The Hillforts Of Iberia: Ruins Of Proto-Celtic Tribes Who Resisted The Romans

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José de Madrazo's painting of the death of Viriathus

The Hillforts Of Iberia: Ruins Of Proto-Celtic Tribes Who Resisted The Romans

Dotted like an ancient matrix in western Iberia are hillforts that once belonged to the ancient Celtic peoples of Iberia. Some of these forts were dismantled, others left untouched, but they were all abandoned by those who built them. When circumstances during the brutal oppression and ethnic cleansing by the Roman armies made it impossible for the lifestyle which was celebrated by the people who constructed them to continue, they were left standing or destroyed depending on the particular negotiations between the conquered and conqueror or, sometimes, simply on the mood swing of the Roman generals involved. Despite resistance from valiant leaders like Viriathus (died 139 BC) who fought the Romans during the Lusitanian Wars, the region was conquered and the hillforts fell into ruin.

Four well-known hillforts today, clockwise from top left: Escarigo; Argemela; Saint Martinho and Saint Roque (Images: Courtesy Tom Hamilton)

The hillforts were distinct from the more complex proto-urban centers, like the walled Oppida, and exclude the larger fortifications of the Meseta (the large plateau which extends over 81000 square miles in the Iberian interior, now including Madrid as its capital). Each hillfort (castro in Portuguese) controlled a small territory and its surrounding resources: houses, agricultural plots of land, water, roads and mines. The hillforts had a de facto control over the territory in such a way that the Romans, in order to dominate the region, had to destroy them.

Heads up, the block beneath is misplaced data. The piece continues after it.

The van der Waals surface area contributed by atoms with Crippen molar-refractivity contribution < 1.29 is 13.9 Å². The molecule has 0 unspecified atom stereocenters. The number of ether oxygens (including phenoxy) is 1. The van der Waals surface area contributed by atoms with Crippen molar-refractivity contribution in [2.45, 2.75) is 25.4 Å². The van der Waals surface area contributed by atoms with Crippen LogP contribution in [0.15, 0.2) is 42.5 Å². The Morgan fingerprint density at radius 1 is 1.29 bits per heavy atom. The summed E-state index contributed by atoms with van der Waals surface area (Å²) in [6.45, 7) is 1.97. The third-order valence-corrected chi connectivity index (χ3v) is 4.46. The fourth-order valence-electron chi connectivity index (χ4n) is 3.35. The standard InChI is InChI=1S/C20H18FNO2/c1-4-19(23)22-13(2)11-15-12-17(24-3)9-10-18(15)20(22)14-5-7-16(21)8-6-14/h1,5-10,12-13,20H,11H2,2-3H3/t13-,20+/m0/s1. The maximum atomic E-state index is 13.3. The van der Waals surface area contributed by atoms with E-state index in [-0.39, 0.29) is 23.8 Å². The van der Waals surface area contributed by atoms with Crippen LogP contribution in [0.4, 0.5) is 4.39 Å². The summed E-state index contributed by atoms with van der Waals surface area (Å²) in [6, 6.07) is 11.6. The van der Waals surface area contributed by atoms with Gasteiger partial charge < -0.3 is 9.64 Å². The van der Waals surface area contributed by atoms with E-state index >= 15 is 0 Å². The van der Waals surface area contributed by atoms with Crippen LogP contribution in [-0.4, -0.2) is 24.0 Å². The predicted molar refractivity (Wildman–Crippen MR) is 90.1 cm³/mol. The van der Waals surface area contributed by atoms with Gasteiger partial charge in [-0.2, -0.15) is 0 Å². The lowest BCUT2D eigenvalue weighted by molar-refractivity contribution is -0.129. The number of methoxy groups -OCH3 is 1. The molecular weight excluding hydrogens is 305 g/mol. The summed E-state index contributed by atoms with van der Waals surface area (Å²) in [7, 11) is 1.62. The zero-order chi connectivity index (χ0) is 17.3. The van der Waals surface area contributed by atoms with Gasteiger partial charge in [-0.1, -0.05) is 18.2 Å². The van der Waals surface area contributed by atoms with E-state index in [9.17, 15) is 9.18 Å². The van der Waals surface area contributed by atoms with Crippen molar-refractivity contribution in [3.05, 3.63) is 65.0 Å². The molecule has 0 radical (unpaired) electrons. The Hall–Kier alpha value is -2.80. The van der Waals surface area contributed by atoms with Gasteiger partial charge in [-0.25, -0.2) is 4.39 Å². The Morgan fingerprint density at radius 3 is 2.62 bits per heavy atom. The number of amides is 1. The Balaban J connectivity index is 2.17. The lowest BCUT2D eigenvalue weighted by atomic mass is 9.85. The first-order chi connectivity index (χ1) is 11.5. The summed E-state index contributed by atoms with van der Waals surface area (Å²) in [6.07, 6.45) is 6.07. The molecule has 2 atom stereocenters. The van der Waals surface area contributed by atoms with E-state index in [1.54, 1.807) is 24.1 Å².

In Iberia, hillforts were constructed mainly in the central Meseta, western and northern regions. This is referred to as the Celtic part of Iberia, to differentiate it from the Tartessic in the south and the Iberians in the east. However, there is some uncertainty with regard to what is called Tartessian, who some claim to be Celtic as well.

Main language areas, people and tribes in the Iberian Peninsula (c. 300 BC) (CanBea87 /CC BY-SA 4.0)

A Melting Pot Of Ethnic Clans

‘Clan’ is a word associated with Scotland. The very word clan has survived because Scotland remained unromanized. Scotland and Ireland preserved what previously had been a western Atlantic reality of a Celtic homeland where only natural, geographical features were frontiers. In Portuguese the word ‘clan’ means families sharing a common ancestry. Strabo, the geographer of the ancient world, said there were too many Iberian tribes (clans) to count, the names were too complicated and, he said his readers would not in the slightest bit be interested in their bizarre names anyway.

There were the Turdetani in the south, the Galaici in the north, the Lusitani, the Celtici, the Vettones, the Conii, the Montanhenses, the Celtiberi, the Vaccei, to name a few. These were confederations, holding smaller clans or tribes. Each clan had its hillfort home. The tribal confederations all shared a common cultural identity, Celtic, and particularly in the more mountainous Iberian terrains, a hillfort culture.

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